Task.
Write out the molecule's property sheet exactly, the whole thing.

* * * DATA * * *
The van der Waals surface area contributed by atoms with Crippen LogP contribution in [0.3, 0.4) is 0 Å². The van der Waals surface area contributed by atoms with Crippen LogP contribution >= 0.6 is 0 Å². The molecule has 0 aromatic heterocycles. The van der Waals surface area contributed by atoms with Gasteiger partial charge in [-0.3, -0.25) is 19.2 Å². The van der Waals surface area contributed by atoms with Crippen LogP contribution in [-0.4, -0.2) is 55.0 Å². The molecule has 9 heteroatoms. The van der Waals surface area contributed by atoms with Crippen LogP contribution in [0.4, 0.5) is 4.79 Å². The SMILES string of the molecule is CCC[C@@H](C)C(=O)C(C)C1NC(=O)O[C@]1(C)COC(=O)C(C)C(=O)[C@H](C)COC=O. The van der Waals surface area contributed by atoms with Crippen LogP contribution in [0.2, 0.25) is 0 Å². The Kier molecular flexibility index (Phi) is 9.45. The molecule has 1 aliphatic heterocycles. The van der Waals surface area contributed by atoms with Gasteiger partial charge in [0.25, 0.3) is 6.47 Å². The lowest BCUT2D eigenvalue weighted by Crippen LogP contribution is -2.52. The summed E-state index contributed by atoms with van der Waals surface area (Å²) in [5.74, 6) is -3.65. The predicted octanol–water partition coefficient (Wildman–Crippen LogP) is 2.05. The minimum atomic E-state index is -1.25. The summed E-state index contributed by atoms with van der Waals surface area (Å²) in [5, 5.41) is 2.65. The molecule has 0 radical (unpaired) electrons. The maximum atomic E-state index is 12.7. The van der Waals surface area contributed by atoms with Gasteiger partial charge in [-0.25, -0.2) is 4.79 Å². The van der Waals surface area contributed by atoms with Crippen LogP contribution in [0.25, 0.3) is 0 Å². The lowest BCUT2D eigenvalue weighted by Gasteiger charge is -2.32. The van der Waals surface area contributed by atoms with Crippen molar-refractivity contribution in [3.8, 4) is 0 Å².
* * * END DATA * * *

The van der Waals surface area contributed by atoms with Crippen LogP contribution in [0.3, 0.4) is 0 Å². The van der Waals surface area contributed by atoms with Crippen LogP contribution >= 0.6 is 0 Å². The molecule has 0 aromatic heterocycles. The van der Waals surface area contributed by atoms with Gasteiger partial charge in [-0.3, -0.25) is 19.2 Å². The van der Waals surface area contributed by atoms with Crippen LogP contribution in [-0.4, -0.2) is 55.0 Å². The molecule has 9 heteroatoms. The van der Waals surface area contributed by atoms with Crippen LogP contribution in [0.4, 0.5) is 4.79 Å². The SMILES string of the molecule is CCC[C@@H](C)C(=O)C(C)C1NC(=O)O[C@]1(C)COC(=O)C(C)C(=O)[C@H](C)COC=O. The van der Waals surface area contributed by atoms with Crippen LogP contribution in [0.2, 0.25) is 0 Å². The Kier molecular flexibility index (Phi) is 9.45. The molecule has 1 aliphatic heterocycles. The van der Waals surface area contributed by atoms with Gasteiger partial charge in [0.25, 0.3) is 6.47 Å². The lowest BCUT2D eigenvalue weighted by Crippen LogP contribution is -2.52. The summed E-state index contributed by atoms with van der Waals surface area (Å²) in [5.74, 6) is -3.65. The predicted octanol–water partition coefficient (Wildman–Crippen LogP) is 2.05. The minimum atomic E-state index is -1.25. The summed E-state index contributed by atoms with van der Waals surface area (Å²) in [5, 5.41) is 2.65. The molecule has 0 radical (unpaired) electrons. The maximum atomic E-state index is 12.7. The van der Waals surface area contributed by atoms with Gasteiger partial charge in [-0.25, -0.2) is 4.79 Å². The van der Waals surface area contributed by atoms with Crippen LogP contribution in [0.25, 0.3) is 0 Å². The lowest BCUT2D eigenvalue weighted by Gasteiger charge is -2.32. The van der Waals surface area contributed by atoms with Crippen molar-refractivity contribution in [3.8, 4) is 0 Å².